1984 Revisited

Not the book. An article by Ray Honeyford. Twenty eight years after he was hounded from his job for criticising multiculturalism, the BBC asks, was he racist or right?

Ray Honeyford, the head teacher who caused a national controversy over his outspoken criticisms of multiculturalism in schools, has died. But have his views, which once polarised opinion, become mainstream?

He was, taken at face value, an unlikely critic of multiculturalism.

Ray Honeyford was the head teacher of a school in inner-city Bradford where more than 90% of pupils were non-white.

But he had had enough of the prevailing educational beliefs.

Honeyford dared to criticise a culture that taught children in English schools in Urdu rather than the native tongue. He complained about an alien culture that sought to create ghettos in our inner cities –  disparate and aloof from the indigenous culture surrounding it. Some of his criticism was specific and barbed:

“…growing number of Asians whose aim is to preserve as intact as possible the values and attitudes of the Indian sub-continent within a framework of British social and political privilege, ie to produce Asian ghettoes”.

He also criticised “an influential group of black intellectuals of aggressive disposition, who know little of the British traditions of understatement, civilised discourse and respect for reason”.

This was in 1984. With hindsight, we’ve seen this policy come home to roost and can we, with hand on heart, say that he was wrong?

Of course, the right-on, righteous of the day were happy to impose thought crime and he was hounded from his post. It is odd, looking back, that this was in the very midst of Thatcher’s Britain. I was aware of the loony left that had taken root in some of the councils across the land, but didn’t recall this particular story until I read the BBC article. What he saw then is much worse now. So much so that even one of the leading racemongers of the day, Trevor Phillips, has had to concede that multiculturalism is probably not a good idea.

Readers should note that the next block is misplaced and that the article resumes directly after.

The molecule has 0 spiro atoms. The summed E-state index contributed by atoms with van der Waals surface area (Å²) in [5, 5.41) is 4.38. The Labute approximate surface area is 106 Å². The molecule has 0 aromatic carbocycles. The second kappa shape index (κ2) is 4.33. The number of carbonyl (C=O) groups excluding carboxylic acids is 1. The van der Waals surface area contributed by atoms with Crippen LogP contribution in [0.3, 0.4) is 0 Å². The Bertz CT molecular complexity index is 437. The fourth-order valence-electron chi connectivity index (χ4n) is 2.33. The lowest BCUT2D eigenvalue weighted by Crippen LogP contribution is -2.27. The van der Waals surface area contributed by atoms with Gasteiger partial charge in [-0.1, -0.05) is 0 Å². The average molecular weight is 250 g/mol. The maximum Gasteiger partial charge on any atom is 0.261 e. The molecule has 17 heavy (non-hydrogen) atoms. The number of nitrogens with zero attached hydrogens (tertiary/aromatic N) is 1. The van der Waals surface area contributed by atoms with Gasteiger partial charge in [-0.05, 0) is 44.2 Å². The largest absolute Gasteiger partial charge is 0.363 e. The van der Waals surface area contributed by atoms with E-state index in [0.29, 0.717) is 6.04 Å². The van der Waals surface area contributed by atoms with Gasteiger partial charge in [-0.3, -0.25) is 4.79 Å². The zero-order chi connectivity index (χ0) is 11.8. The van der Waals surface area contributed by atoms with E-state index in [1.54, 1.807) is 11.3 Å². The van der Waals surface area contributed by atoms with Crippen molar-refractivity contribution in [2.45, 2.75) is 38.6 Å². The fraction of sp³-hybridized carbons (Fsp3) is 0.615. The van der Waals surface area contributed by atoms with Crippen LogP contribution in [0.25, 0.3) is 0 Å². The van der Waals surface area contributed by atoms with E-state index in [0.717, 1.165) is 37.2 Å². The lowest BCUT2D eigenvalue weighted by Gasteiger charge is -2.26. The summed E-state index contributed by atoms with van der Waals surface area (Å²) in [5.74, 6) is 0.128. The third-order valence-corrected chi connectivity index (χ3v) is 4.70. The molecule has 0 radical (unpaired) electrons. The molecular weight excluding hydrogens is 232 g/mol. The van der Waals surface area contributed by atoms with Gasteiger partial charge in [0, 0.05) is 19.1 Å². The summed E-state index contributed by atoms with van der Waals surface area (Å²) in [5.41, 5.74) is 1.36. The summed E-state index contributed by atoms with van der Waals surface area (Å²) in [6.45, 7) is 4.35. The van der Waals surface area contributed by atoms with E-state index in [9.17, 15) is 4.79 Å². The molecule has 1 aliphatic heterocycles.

There are those who are happy with their actions back then:

Mohammed Ajeeb stands by his actions more than a quarter of a century later.

He told the BBC: “The article was very critical of the Muslim culture and the race relations situation in the city was not very good at that time.”

Yes, of course, because we cannot be having criticism of the ROP’s culture of misogyny, violence and bigotry, can we?

So, Honeyford was right, then?

8 comments for “1984 Revisited

  1. 6079SmithW
    February 10, 2012 at 12:14 pm

    Immigrant ghettos become immigrant colonies as they expand in population and area as numbers swell with continued immigration and high birth rate. Our children’s future may be a rerun of the history of the American Indians.

    Our government dissembles over immigration, hiding the true picture by quoting net figures: net immigration can come down if the number of native Britons fleeing their homeland increases.